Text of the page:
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Women, Water, and Labor

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In thinking about both labor issues and global development, the connection between women’s work and water supplies must be central. In much of the world, women work incredibly hard hauling water from often distant sources to homes. In the United States, this was the case into the 1940s, at least in rural America (Caro’s The Path of Power is wonderful on this in describing the Texas hill country and how LBJ was moved by his knowledge of the brutality of this work to fight hard for dams that would bring electricity to his district). It’s not that way today, but because women are so often unequally tasked with reproductive labor, even if they hold paid jobs, that water remains central to their lives. This is a good overview of the issue and why we need to take this problem more seriously.

Collecting water takes time. Simply to get water for drinking, bathing, cooking and other household needs, millions of women and girls spend hours every day traveling to water sources, waiting in line and carrying heavy loads — often several times a day.

The new UNICEF/WHO report states that 263 million people worldwide have access to water sources that are considered safe, but need to spend at least 30 minutes walking or queuing to collect their water. Another 159 million get their water from surface sources that are considered to be the most unsafe, such as rivers, streams, and ponds. Water from these sources is even more likely to require over 30 minutes to collect.

In a study of 25 countries in sub-Saharan Africa, UNICEF estimated that women there spent 16 million hours collecting water each day. Women in a recent study in Kenya reported spending an average of 4.5 hours fetching water per week, causing 77 percent to worry about their safety while fetching and preventing 24 percent from caring for their children.

When children or other family members get sick from consuming poor-quality water, which can happen even if the water is initially clean when collected, women spend their time providing care. These responsibilities represent lost opportunities for women’s employment, education, leisure, or sleep.

Water is heavy. The World Health Organization recommends 20-50 liters of water per person per day for drinking, cooking, and washing. That amounts to hauling between 44 and 110 pounds of water daily for use by each household member.

And in many places, water sources are far from homes. In Asia and Africa, women walk an average of six kilometers (3.7 miles) per day collecting water. Carrying such loads over long distances can result in strained backs, shoulders, and necks, and other injuries if women have to walk over uneven and steep terrain or on busy roads.

Of course, there are many issues getting in the way of ensuring clean water supplies and the author suggests the exclusion of women from decision making is a real problem.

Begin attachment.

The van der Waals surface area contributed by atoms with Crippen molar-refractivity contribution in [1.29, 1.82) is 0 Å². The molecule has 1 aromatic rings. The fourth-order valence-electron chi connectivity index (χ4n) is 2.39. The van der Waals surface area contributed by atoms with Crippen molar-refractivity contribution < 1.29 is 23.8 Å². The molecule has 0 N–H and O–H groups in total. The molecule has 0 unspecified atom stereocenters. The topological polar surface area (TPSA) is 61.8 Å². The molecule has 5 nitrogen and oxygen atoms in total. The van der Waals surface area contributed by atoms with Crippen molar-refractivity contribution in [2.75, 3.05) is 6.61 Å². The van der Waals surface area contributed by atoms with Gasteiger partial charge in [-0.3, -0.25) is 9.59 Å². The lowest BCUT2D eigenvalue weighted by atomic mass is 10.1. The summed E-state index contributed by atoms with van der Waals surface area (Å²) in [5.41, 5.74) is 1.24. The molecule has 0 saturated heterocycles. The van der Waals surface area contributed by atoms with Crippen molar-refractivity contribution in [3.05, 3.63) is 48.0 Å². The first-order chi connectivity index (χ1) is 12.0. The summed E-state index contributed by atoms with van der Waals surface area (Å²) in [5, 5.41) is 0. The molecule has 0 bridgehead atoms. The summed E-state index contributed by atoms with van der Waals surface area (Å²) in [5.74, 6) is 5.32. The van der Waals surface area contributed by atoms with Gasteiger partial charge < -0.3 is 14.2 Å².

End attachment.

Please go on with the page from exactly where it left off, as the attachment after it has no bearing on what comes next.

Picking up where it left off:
When communities initiate programs to improve access to water, it is critical to ask women about their needs and experiences. Although women and girls play key roles in obtaining and managing water globally, they are rarely offered roles in water improvement programs or on local water committees. They need to be included as a right and as a practical matter. Numerous water projects in developing countries have failed because they did not include women.

And women should play meaningful roles. A study in northern Kenya found that although women served on local water management committees, conflict with men at water points persisted because the women often were not invited to meetings or were not allowed to speak.

Women who raise their voices about water concerns need to be heard. In Flint, Michigan, women were critical to revealing the city’s water crisis and continue to push for changes.

We also need broader strategies to reduce gender disparities in water access. First we need to collect more data on women’s water burden and how it affects their their health, well-being, and personal development. Second, women must be involved in creating and managing targeted programs to mitigate these risks. Third, these programs should be evaluated to determine whether they are truly improving women’s lives. And finally, social messaging affirming the idea that water work belongs only to women must be abandoned.

Former U.N. Secretary-General Ban Ki-moon has called empowerment of the world’s women “a global imperative.” To attain that goal, we must reduce the weight of water on women’s shoulders.

And who knows, maybe someday we will live in a country that once again values making sure even our own citizens have clean water, not to mention the rest of the world.

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